Casey yesterday noted this article from the New York Times on the declining number of women who are pursuing computer science degrees. Declining as in “wow, weren’t the numbers too low already?” From the article’s introduction:
ELLEN SPERTUS, a graduate student at M.I.T., wondered why the computer camp she had attended as a girl had a boy-girl ratio of six to one. And why were only 20 percent of computer science undergraduates at M.I.T. female? She published a 124-page paper, “Why Are There So Few Female Computer Scientists?”, that catalogued different cultural biases that discouraged girls and women from pursuing a career in the field. The year was 1991.
Computer science has changed considerably since then. Now, there are even fewer women entering the field. Why this is so remains a matter of dispute.
The article goes on to explain that even though there is far better gender parity (since 1991) when looking at roles in technical fields, computer science still stands alone in moving backwards.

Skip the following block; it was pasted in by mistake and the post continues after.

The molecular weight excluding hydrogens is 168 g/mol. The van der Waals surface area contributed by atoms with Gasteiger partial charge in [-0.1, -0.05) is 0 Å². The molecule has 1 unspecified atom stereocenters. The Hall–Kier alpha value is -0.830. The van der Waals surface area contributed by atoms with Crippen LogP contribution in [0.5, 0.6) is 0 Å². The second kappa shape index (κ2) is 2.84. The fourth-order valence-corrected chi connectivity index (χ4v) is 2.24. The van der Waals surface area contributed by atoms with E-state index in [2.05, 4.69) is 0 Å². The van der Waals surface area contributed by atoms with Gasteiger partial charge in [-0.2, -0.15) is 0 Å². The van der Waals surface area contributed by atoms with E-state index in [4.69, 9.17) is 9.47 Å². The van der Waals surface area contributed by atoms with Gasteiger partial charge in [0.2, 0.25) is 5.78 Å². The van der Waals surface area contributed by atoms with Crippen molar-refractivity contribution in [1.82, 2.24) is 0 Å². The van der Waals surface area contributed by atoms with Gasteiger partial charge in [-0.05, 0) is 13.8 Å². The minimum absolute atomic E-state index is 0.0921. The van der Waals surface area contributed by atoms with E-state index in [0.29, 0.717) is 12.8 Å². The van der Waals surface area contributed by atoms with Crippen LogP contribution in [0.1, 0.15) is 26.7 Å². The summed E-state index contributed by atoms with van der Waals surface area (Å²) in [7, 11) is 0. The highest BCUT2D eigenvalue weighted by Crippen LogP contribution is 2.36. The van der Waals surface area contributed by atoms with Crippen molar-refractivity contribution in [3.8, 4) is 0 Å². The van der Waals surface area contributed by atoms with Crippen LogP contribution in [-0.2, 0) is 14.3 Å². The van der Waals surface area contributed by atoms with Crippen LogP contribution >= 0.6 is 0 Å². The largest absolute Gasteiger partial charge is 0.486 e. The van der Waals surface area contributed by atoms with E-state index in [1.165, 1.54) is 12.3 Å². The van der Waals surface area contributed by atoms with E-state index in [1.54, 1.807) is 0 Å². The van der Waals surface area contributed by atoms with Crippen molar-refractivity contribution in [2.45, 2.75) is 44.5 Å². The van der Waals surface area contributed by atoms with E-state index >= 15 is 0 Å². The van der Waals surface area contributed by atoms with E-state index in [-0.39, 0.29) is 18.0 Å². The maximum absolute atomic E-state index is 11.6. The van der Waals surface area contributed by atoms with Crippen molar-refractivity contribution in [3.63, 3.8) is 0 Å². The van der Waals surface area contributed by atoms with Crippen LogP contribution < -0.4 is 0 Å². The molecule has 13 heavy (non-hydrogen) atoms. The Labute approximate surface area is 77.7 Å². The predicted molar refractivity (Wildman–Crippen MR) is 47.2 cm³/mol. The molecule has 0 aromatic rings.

The text also covers some of the “do it with gaming!” nonsense. As someone who became interested in programming because I didn’t like games, I’ve never understood why gaming was pushed as a cure-all for disinterest in programming:
Such students who choose not to pursue their interest may have been introduced to computer science too late. The younger, the better, Ms. Margolis says. Games would offer considerable promise, except that they have been tried and have failed to have an effect on steeply declining female enrollment.
But I couldn’t agree more with the sentiment with regard to age. I know of two all-girls schools (Miss Porter’s in Connecticut and Nightingale-Bamford in New York) who have used Processing in courses with high school and middle school students, and I couldn’t be more excited about it. Let’s hope there are more.